3 in 4 don't feel engaged at work
THREE in four workers here feel unmotivated and are "sleepwalking" through their workday, according to a survey conducted by Gallup.
And what is more startling in the survey findings is that one in seven are so unhappy that they are "more or less out to damage their company" through acts like malingering or even stealing.
"Close to two million people (in Singapore) are just showing up at work every day, doing what they need to do, but not feeling emotionally invested in their companies," said Gallup's Singapore and Southeast Asia Manager, Mr Leong Chee Tung, who presented the findings at a talk yesterday.
In contrast, only less than one in 10 workers here are "engaged" at work, that is, they feel passionate about their company and are committed to their work.
In the poll of some 600 Singapore workers conducted last year, respondents were asked a series of questions. These include whether their bosses had praised them for doing good work or talked to them about their career progression.
The Singapore survey was part of a global study of 142 countries.
The ratio of "disengaged workers" here - 76 per cent - was one of the highest in the world. Singapore fared worse than countries such as the United States (52 per cent) and Britain (57 per cent).
Similarly, the ratio of "engaged workers" here - 9 per cent - also paled in comparison to the global average of 13 per cent.
Mr Leong said the findings should be a cause for concern for employers as disengaged employees affect company productivity and performance.
This being so, they should take concrete steps to engage their staff, he added. Among the things that firms can do is to hire or assign managers who can motivate workers to perform better, Gallup said in its report.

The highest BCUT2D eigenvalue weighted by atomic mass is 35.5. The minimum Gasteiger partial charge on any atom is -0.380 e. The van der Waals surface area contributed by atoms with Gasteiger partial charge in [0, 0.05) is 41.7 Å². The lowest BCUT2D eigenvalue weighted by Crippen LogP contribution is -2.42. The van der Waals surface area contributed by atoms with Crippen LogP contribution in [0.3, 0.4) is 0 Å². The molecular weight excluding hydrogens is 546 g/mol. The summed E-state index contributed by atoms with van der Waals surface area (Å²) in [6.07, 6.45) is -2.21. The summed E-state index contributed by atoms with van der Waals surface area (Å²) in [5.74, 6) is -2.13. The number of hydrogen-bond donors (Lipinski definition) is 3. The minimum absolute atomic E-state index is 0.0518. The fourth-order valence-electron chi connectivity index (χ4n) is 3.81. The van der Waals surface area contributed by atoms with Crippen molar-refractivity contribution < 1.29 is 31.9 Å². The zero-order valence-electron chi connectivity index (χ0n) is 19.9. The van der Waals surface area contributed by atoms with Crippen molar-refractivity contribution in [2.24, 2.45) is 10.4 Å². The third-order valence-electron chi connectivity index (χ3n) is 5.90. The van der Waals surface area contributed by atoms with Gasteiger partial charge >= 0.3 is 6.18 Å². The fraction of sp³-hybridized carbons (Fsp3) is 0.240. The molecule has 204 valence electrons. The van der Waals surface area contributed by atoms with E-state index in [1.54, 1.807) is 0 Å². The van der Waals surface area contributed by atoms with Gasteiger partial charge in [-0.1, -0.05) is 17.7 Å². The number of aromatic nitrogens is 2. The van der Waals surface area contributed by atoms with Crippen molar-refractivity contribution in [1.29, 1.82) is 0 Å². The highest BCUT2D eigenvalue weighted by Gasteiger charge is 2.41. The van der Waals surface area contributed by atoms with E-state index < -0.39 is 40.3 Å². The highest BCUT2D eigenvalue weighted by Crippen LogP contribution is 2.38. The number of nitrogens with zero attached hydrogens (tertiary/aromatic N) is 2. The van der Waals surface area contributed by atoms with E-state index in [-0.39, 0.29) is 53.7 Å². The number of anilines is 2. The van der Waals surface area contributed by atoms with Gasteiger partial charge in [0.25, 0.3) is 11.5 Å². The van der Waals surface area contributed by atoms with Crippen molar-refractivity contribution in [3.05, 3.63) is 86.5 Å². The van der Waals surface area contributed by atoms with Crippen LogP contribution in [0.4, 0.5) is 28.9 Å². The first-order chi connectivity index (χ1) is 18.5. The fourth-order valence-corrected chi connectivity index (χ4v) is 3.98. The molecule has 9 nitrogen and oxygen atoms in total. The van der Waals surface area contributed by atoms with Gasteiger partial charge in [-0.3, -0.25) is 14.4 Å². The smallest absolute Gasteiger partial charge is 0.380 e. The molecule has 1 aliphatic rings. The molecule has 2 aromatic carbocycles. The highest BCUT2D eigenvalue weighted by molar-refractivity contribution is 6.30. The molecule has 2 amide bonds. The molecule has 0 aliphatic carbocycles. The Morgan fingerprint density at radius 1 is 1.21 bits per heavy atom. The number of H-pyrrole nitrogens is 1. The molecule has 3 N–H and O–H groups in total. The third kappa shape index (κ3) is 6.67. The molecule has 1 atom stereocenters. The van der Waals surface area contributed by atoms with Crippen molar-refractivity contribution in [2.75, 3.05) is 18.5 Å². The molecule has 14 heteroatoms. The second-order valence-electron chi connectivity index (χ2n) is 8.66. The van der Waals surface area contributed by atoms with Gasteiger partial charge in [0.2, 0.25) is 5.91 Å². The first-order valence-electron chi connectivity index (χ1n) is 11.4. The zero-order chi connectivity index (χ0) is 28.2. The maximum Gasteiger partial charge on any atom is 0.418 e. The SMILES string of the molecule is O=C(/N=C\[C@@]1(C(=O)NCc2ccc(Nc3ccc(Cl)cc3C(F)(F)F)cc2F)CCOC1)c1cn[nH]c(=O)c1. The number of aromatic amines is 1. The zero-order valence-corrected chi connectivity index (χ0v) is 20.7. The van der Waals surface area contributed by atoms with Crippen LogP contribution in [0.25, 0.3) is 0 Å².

The findings came as a surprise to human-resource consultants.
"I believe that the majority of employees in Singapore are aligned with their companies, thereby driving our GDP growth. Our growth cannot be premised on a weak workforce," said Mr David Leong, managing director of recruitment firm PeopleWorldwide Consulting.
Given the tight labour market here, he added it is unlikely that firms would risk losing their workers by not engaging them.
Mr Kurt Wee, the newly appointed president of the Association of Small and Medium Enterprises, said bosses must take the initiative in the engagement process. "Workers look to their bosses for leadership and bosses must show by example that they value their workers."
The Gallup findings struck a chord with former security guard Vincent Pereira.
The 40-year-old had worked for two security firms in the last nine months and resigned from both because he felt he had been mistreated.
"The firms did not care about our health, delayed paying salaries and treated us like dirt," said Mr Pereira. "Who would want to work for companies like that?"